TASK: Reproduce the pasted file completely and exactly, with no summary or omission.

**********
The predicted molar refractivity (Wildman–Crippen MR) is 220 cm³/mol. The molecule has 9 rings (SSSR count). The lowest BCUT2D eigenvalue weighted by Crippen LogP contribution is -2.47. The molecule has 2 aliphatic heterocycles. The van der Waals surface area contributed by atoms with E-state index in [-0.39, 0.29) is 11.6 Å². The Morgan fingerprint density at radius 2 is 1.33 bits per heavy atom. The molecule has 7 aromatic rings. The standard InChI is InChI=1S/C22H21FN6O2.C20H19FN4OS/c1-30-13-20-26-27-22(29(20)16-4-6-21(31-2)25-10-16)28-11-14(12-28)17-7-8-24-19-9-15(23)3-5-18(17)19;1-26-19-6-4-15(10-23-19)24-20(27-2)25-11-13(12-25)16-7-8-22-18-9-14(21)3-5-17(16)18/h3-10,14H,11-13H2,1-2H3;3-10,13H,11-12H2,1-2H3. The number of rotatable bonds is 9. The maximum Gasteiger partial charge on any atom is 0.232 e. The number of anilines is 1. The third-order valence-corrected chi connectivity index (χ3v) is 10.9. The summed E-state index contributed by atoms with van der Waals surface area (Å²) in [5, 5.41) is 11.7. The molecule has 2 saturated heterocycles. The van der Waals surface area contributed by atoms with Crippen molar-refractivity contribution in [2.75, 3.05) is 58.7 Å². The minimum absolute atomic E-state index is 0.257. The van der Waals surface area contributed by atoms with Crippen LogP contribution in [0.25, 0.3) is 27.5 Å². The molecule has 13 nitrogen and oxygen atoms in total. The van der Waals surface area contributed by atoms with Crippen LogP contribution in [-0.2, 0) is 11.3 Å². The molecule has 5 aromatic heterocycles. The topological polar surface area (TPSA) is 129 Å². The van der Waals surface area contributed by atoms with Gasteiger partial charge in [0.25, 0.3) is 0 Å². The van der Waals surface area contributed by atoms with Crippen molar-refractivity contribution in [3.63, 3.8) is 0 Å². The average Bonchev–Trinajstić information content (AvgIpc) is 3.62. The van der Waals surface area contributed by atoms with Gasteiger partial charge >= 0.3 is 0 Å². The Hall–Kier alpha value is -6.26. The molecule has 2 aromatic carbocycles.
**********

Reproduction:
The predicted molar refractivity (Wildman–Crippen MR) is 220 cm³/mol. The molecule has 9 rings (SSSR count). The lowest BCUT2D eigenvalue weighted by Crippen LogP contribution is -2.47. The molecule has 2 aliphatic heterocycles. The van der Waals surface area contributed by atoms with E-state index in [-0.39, 0.29) is 11.6 Å². The Morgan fingerprint density at radius 2 is 1.33 bits per heavy atom. The molecule has 7 aromatic rings. The standard InChI is InChI=1S/C22H21FN6O2.C20H19FN4OS/c1-30-13-20-26-27-22(29(20)16-4-6-21(31-2)25-10-16)28-11-14(12-28)17-7-8-24-19-9-15(23)3-5-18(17)19;1-26-19-6-4-15(10-23-19)24-20(27-2)25-11-13(12-25)16-7-8-22-18-9-14(21)3-5-17(16)18/h3-10,14H,11-13H2,1-2H3;3-10,13H,11-12H2,1-2H3. The number of rotatable bonds is 9. The maximum Gasteiger partial charge on any atom is 0.232 e. The number of anilines is 1. The third-order valence-corrected chi connectivity index (χ3v) is 10.9. The summed E-state index contributed by atoms with van der Waals surface area (Å²) in [5, 5.41) is 11.7. The molecule has 2 saturated heterocycles. The van der Waals surface area contributed by atoms with Crippen molar-refractivity contribution in [2.75, 3.05) is 58.7 Å². The minimum absolute atomic E-state index is 0.257. The van der Waals surface area contributed by atoms with Crippen LogP contribution in [0.25, 0.3) is 27.5 Å². The molecule has 13 nitrogen and oxygen atoms in total. The van der Waals surface area contributed by atoms with Crippen LogP contribution in [-0.2, 0) is 11.3 Å². The molecule has 5 aromatic heterocycles. The topological polar surface area (TPSA) is 129 Å². The van der Waals surface area contributed by atoms with Gasteiger partial charge in [0.25, 0.3) is 0 Å². The van der Waals surface area contributed by atoms with Crippen molar-refractivity contribution in [3.63, 3.8) is 0 Å². The average Bonchev–Trinajstić information content (AvgIpc) is 3.62. The van der Waals surface area contributed by atoms with Gasteiger partial charge >= 0.3 is 0 Å². The Hall–Kier alpha value is -6.26. The molecule has 2 aromatic carbocycles.